── Matthew HenryConcise Commentary on Philippians


Philippians 3

Verse 1

[1] Finally, my brethren, rejoice in the Lord. To write the same things to you, to me indeed is not grievous, but for you it is safe.

The same things — Which you have heard before.

Verse 2

[2] Beware of dogs, beware of evil workers, beware of the concision.

Beware of dogs — Unclean, unholy, rapacious men. The title which the Jews usually gave the gentiles, he returns upon themselves.

The concision — Circumcision being now ceased, the apostle will not call them the circumcision, but coins a term on purpose, taken from a Greek word used by the LXX, Leviticus 21:5, for such a cutting as God had forbidden.

Verse 3

[3] For we are the circumcision, which worship God in the spirit, and rejoice in Christ Jesus, and have no confidence in the flesh.

For we — Christians. Are the only true circumcision - The people now in covenant with God.

Who worship God in spirit — Not barely in the letter, but with the spiritual worship of inward holiness.

And glory in Christ Jesus — As the only cause of all our blessings.

And have no confidence in the flesh — In any outward advantage or prerogative.

Verse 4

[4] Though I might also have confidence in the flesh. If any other man thinketh that he hath whereof he might trust in the flesh, I more:

Though I — He subjoins this in the singular number, because the Philippians could not say thus.

Verse 5

[5] Circumcised the eighth day, of the stock of Israel, of the tribe of Benjamin, an Hebrew of the Hebrews; as touching the law, a Pharisee;

Circumcised the eighth day — Not at ripe age, as a proselyte.

Of the tribe of Benjamin — Sprung from the wife, not the handmaid.

An Hebrew of Hebrews — By both my parents; in everything, nation, religion, language.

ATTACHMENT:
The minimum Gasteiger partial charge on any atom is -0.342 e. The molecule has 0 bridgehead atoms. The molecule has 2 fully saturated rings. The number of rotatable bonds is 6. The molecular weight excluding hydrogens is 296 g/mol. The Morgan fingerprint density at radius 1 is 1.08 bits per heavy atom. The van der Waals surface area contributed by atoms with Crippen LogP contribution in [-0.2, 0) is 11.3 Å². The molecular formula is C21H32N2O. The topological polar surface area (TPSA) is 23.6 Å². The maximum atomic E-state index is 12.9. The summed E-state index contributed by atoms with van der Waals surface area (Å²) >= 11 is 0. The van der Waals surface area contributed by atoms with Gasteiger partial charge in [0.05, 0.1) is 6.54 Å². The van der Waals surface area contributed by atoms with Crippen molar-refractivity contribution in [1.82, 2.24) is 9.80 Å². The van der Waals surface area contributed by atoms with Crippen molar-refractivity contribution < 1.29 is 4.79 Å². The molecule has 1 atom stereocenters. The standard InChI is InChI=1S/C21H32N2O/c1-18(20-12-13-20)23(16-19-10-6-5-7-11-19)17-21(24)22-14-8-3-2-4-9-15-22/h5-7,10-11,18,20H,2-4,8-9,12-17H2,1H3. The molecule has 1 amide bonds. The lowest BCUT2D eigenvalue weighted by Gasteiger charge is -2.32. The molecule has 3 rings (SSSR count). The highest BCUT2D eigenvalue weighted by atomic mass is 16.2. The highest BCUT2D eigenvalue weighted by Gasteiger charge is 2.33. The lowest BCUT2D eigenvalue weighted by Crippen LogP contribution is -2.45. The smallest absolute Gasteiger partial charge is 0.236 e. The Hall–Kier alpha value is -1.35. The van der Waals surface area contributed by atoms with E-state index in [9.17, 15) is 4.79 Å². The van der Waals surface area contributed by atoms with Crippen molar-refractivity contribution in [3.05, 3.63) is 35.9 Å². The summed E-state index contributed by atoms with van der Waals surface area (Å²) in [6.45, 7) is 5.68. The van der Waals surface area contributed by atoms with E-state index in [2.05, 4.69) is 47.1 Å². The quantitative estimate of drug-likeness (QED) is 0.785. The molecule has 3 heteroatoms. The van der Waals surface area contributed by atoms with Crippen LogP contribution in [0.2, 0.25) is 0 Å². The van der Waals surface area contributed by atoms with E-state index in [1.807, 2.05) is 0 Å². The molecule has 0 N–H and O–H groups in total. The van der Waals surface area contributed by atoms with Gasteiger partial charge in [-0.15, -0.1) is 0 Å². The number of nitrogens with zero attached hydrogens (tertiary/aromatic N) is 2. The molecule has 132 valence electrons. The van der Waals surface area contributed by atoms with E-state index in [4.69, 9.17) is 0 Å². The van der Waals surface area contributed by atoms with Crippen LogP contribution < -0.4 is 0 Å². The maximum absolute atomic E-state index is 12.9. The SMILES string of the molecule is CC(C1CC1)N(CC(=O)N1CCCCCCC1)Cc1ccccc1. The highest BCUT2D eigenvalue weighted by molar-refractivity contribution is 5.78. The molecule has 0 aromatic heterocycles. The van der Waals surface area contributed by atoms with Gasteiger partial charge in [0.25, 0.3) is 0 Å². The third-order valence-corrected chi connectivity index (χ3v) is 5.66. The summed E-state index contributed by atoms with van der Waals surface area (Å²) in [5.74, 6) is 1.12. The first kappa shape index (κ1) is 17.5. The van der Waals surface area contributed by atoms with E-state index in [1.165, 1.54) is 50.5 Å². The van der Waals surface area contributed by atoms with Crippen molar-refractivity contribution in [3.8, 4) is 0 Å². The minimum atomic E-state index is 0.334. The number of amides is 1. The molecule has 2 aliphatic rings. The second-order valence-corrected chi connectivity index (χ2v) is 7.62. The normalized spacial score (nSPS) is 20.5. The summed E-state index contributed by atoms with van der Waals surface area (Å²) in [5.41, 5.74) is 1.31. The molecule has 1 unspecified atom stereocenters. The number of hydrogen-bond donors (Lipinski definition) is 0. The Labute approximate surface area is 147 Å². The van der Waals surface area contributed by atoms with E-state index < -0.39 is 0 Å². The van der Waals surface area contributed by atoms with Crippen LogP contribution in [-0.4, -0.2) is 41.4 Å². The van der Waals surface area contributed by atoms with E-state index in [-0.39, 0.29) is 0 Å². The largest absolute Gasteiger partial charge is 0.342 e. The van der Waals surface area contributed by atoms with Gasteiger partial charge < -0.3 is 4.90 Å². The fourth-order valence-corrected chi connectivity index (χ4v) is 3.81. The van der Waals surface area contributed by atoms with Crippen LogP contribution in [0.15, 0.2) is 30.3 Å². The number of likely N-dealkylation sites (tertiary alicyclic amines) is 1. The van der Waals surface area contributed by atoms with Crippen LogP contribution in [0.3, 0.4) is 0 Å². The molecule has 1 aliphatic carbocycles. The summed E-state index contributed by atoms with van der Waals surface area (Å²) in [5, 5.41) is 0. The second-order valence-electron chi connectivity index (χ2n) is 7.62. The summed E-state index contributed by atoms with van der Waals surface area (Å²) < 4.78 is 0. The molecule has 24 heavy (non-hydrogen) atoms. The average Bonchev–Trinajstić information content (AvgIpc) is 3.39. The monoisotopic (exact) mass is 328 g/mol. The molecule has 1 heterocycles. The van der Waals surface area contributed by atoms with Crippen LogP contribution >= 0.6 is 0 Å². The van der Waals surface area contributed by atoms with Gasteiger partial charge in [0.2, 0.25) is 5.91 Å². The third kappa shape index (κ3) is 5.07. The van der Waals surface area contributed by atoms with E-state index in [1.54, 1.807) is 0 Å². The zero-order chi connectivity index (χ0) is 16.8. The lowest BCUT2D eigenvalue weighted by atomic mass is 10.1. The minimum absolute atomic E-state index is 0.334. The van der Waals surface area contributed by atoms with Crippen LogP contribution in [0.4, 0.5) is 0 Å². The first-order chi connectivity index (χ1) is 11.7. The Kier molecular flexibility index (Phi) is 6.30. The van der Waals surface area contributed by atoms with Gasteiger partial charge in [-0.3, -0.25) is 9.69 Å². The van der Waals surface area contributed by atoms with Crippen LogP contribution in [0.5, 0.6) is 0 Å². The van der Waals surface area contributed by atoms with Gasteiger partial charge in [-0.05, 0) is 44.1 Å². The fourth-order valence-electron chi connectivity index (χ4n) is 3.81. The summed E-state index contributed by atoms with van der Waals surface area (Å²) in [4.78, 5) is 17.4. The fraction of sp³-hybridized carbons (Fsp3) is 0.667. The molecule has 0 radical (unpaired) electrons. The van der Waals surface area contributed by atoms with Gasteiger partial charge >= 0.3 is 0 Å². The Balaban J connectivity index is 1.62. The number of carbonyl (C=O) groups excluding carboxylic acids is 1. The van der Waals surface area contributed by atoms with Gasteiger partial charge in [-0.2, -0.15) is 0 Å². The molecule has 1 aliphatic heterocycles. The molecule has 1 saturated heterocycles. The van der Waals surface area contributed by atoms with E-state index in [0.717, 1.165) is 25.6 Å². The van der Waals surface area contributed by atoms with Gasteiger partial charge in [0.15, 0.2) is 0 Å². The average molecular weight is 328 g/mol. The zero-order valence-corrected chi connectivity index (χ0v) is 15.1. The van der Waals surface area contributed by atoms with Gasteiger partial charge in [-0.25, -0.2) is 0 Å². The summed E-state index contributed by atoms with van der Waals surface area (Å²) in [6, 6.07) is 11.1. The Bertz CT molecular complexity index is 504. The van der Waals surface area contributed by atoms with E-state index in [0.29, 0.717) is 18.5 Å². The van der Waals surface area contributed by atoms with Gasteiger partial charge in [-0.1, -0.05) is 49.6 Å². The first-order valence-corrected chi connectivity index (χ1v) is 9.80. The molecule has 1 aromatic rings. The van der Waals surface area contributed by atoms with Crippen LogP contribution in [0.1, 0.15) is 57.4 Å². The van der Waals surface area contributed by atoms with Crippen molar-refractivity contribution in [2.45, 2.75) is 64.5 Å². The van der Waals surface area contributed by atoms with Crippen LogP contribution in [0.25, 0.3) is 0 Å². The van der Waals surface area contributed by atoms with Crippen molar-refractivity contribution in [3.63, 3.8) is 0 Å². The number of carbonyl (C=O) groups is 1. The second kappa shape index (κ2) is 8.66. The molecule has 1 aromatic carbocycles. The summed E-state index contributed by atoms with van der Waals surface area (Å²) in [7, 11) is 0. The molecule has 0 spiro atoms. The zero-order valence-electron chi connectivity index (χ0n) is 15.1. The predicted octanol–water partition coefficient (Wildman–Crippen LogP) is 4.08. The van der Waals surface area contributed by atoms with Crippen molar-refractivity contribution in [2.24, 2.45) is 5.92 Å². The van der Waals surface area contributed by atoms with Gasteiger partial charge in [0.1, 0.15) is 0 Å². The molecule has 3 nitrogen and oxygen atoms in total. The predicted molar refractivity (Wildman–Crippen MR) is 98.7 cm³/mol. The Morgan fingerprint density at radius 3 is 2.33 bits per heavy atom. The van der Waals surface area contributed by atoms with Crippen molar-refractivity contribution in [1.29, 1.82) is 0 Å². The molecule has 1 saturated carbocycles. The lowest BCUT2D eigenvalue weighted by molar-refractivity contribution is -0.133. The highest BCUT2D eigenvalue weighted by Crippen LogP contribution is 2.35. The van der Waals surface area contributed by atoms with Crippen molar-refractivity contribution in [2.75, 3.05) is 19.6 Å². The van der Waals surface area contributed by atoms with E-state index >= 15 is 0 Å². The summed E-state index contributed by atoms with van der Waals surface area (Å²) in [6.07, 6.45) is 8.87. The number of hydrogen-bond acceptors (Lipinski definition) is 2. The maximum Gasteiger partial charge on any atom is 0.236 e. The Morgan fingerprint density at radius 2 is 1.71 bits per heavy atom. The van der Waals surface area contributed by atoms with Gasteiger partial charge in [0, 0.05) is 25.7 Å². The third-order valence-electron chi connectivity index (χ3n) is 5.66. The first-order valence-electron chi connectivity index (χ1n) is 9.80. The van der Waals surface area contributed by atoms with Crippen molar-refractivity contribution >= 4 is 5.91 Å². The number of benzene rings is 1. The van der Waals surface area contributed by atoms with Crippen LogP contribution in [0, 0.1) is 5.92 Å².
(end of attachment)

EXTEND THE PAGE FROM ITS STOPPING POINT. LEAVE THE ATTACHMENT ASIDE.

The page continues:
Touching the law, a pharisee — One of that sect who most accurately observe it.

Verse 6

[6] Concerning zeal, persecuting the church; touching the righteousness which is in the law, blameless.

Having such a zeal for it as to persecute to the death those who did not observe it. Touching the righteousness which is described and enjoined by the Law - That is, external observances, blameless.

Verse 7

[7] But what things were gain to me, those I counted loss for Christ.

But all these things, which I then accounted gain, which were once my confidence, my glory, and joy, those, ever since I have believed, I have accounted loss, nothing worth in comparison of Christ.

Verse 8

[8] Yea doubtless, and I count all things but loss for the excellency of the knowledge of Christ Jesus my Lord: for whom I have suffered the loss of all things, and do count them but dung, that I may win Christ,

Yea, I still account both all these and all things else to be mere loss, compared to the inward, experimental knowledge of Christ, as my Lord, as my prophet, priest, and king, as teaching me wisdom, atoning for my sins, and reigning in my heart. To refer this to justification only, is miserably to pervert the whole scope of the words. They manifestly relate to sanctification also; yea, to that chiefly. For whom I have actually suffered the loss of all things - Which the world loves, esteems, or admires; of which I am so far from repenting, that I still account them but dung - The discourse rises. Loss is sustained with patience, but dung is cast away with abhorrence. The Greek word signifies any, the vilest refuse of things, the dross of metals, the dregs of liquors, the excrements of animals, the most worthless scraps of meat, the basest offals, fit only for dogs.

That I may gain Christ — He that loses all things, not excepting himself, gains Christ, and is gained by Christ. And still there is more; which even St. Paul speaks of his having not yet gained.

Verse 9

[9] And be found in him, not having mine own righteousness, which is of the law, but that which is through the faith of Christ, the righteousness which is of God by faith:

And be found by God ingrafted in him, not having my own righteousness, which is of the law - That merely outward righteousness prescribed by the law, and performed by my own strength. But that inward righteousness which is through faith - Which can flow from no other fountain.

The righteousness which is from God — From his almighty Spirit, not by my own strength, but by faith alone. Here also the apostle is far from speaking of justification only.

Verse 10

[10] That I may know him, and the power of his resurrection, and the fellowship of his sufferings, being made conformable unto his death;

The knowledge of Christ, mentioned in the eighth verse, is here more largely explained.

That I may know him — As my complete Saviour.

And the power of his resurrection — Raising me from the death of sin, into all the life of love.